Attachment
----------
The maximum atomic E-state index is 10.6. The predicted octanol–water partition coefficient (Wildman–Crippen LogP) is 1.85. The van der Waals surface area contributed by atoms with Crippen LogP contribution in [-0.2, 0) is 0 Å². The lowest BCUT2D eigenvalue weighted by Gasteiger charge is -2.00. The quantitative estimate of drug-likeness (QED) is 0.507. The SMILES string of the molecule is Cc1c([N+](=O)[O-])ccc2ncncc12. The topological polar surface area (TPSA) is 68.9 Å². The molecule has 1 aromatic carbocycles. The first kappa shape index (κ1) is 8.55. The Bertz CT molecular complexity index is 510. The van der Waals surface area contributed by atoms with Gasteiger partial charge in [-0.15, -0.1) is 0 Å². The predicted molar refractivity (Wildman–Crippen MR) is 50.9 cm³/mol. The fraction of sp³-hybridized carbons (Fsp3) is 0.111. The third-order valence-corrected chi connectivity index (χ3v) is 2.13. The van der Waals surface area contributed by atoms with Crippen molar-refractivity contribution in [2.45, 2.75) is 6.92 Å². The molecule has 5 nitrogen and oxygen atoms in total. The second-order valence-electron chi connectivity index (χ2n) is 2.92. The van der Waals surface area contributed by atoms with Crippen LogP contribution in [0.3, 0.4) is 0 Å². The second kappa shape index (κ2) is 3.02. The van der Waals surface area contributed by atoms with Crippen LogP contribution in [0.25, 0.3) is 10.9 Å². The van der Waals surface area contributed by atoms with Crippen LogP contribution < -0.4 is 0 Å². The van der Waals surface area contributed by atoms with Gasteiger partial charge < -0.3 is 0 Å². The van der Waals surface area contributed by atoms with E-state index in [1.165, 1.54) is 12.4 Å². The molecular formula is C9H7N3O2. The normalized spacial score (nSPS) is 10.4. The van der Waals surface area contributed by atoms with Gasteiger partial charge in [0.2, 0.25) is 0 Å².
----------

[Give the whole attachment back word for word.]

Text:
The maximum atomic E-state index is 10.6. The predicted octanol–water partition coefficient (Wildman–Crippen LogP) is 1.85. The van der Waals surface area contributed by atoms with Crippen LogP contribution in [-0.2, 0) is 0 Å². The lowest BCUT2D eigenvalue weighted by Gasteiger charge is -2.00. The quantitative estimate of drug-likeness (QED) is 0.507. The SMILES string of the molecule is Cc1c([N+](=O)[O-])ccc2ncncc12. The topological polar surface area (TPSA) is 68.9 Å². The molecule has 1 aromatic carbocycles. The first kappa shape index (κ1) is 8.55. The Bertz CT molecular complexity index is 510. The van der Waals surface area contributed by atoms with Gasteiger partial charge in [-0.15, -0.1) is 0 Å². The predicted molar refractivity (Wildman–Crippen MR) is 50.9 cm³/mol. The fraction of sp³-hybridized carbons (Fsp3) is 0.111. The third-order valence-corrected chi connectivity index (χ3v) is 2.13. The van der Waals surface area contributed by atoms with Crippen molar-refractivity contribution in [2.45, 2.75) is 6.92 Å². The molecule has 5 nitrogen and oxygen atoms in total. The second-order valence-electron chi connectivity index (χ2n) is 2.92. The van der Waals surface area contributed by atoms with Crippen LogP contribution in [0.3, 0.4) is 0 Å². The second kappa shape index (κ2) is 3.02. The van der Waals surface area contributed by atoms with Crippen LogP contribution in [0.25, 0.3) is 10.9 Å². The van der Waals surface area contributed by atoms with Crippen LogP contribution < -0.4 is 0 Å². The van der Waals surface area contributed by atoms with Gasteiger partial charge < -0.3 is 0 Å². The van der Waals surface area contributed by atoms with E-state index in [1.165, 1.54) is 12.4 Å². The molecular formula is C9H7N3O2. The normalized spacial score (nSPS) is 10.4. The van der Waals surface area contributed by atoms with Gasteiger partial charge in [0.2, 0.25) is 0 Å².